When it comes to trying to figure out the best way to monetize your app, things can get a little confusing. Gone are the days in which most developers adopt the add a price tag to the app and hope it sells route. Instead, the new landscape for app monetization is one in which there are clear and different revenue generating options. However, the more you delve into the options, the clearer it becomes that choosing the right monetization model is much more difficult than you would expect. For instance, it is commonly understood that the majority of app developers now adopt what is known as a 'freemium' app monetization model. To those new to this, freemium, is essentially the option to offer the app free at the point-of-sale and then look to capitalise on in-app revenues (IAPs). The in-app revenues on a freemium model, tend to come by charging the user to further unlock, progress or open new features. In short, allow the user to trial the app and then pay when they are happy with the quality and experience.
Freemium is by far the most popular, which does make you wonder why the other monetization models still even exist. Well, this is probably due to the fact that the rate of conversion (those buying IAPs) is significantly low compared to the overall number of freemium apps being downloaded. Therefore, to make any money from a freemium model, you do need to ensure that your app is downloaded enough times that the conversion rate is enough to justify the method. As the majority of downloaders are unlikely to purchase an IAP, the minority needs to be big enough to generate returns. However, this is where the idea of supplementing a freemium model with another app monetization can come into effect. The biggest of these is probably in-app advertising. In short, allowing the use of adverts within your app, which can independently generate revenues without the user incurring a fee. That said, the use of more than one monetization model seems to be quite low by developers. Instead, most app developers embark on one route or the other.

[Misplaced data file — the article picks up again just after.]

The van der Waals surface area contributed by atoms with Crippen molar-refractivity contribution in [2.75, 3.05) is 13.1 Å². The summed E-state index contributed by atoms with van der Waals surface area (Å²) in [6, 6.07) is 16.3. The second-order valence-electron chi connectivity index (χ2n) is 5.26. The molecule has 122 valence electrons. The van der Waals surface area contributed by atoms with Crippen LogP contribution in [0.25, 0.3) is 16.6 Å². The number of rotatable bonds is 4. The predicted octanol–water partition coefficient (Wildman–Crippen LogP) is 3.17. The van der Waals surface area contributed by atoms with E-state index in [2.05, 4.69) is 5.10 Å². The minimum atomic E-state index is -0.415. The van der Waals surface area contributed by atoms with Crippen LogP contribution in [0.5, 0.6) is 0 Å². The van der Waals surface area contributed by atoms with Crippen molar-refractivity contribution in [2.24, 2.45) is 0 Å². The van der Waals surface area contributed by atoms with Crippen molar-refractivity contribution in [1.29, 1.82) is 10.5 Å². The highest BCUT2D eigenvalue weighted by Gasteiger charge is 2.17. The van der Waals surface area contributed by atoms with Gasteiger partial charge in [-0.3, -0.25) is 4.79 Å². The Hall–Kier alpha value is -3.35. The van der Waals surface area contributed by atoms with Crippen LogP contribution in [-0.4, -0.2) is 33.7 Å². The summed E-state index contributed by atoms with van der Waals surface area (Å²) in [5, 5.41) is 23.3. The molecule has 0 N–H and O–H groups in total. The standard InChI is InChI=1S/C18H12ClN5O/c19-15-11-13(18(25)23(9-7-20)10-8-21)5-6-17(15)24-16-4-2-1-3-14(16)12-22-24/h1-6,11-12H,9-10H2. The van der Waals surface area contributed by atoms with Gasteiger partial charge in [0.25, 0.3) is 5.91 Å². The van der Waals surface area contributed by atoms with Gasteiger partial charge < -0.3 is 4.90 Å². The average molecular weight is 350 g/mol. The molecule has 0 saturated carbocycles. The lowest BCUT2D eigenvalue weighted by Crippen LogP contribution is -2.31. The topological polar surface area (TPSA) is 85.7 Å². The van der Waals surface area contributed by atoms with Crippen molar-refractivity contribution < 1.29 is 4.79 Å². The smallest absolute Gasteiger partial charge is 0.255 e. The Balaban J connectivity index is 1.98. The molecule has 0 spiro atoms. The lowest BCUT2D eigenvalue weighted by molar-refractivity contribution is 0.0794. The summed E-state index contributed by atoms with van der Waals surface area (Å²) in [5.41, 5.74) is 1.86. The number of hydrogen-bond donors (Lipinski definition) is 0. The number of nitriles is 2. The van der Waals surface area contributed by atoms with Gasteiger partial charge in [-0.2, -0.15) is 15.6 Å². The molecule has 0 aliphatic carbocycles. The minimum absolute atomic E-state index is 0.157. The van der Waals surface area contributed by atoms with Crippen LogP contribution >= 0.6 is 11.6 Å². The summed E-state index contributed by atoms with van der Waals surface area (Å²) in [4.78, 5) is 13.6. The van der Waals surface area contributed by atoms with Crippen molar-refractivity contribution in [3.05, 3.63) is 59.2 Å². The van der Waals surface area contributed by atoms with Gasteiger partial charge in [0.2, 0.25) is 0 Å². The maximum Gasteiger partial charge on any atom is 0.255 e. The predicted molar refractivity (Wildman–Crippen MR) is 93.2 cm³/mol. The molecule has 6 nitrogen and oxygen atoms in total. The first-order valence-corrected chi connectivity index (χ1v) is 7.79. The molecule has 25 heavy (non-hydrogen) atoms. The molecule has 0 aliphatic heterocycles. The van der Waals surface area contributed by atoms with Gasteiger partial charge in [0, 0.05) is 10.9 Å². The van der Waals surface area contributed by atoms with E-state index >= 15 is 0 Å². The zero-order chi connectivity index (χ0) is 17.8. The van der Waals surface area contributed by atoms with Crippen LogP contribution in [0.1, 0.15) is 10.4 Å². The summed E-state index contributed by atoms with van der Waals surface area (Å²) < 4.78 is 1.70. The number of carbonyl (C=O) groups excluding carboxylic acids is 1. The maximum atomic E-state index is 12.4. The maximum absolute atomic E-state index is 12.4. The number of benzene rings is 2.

Of course, the ability to simply sell your app for a monetary fee does exist and can be quite financially successful. However, ensuring success is usually harder when the user has to pay for the app first and then experience it later. This is typically seen as an off-putting measure in this industry. Interestingly though, some app developers do try to make use of the two monetization model by charging users to download the app and then once again charging them within the app for IAPs. This is what is known as the 'Paidmium' approach and is quite likely to be the most off-putting for the end user. As such and although there are a number of ways in which you can look to monetize your app, the choices themselves can be sometimes be problematic. Not to mention, if you try to combine the models for a two-pronged monetization approach, then you have to make sure that you choose the right combination. While it seems adopting a freemium model is the best way to increase your user base, supplementing the lack of conversions with in-app advertising seems like the most logical way to grab users and make money without forcing the user to pay. So why does it seem that so many app developers and app monetization companies are still preferring to just go down the freemium route?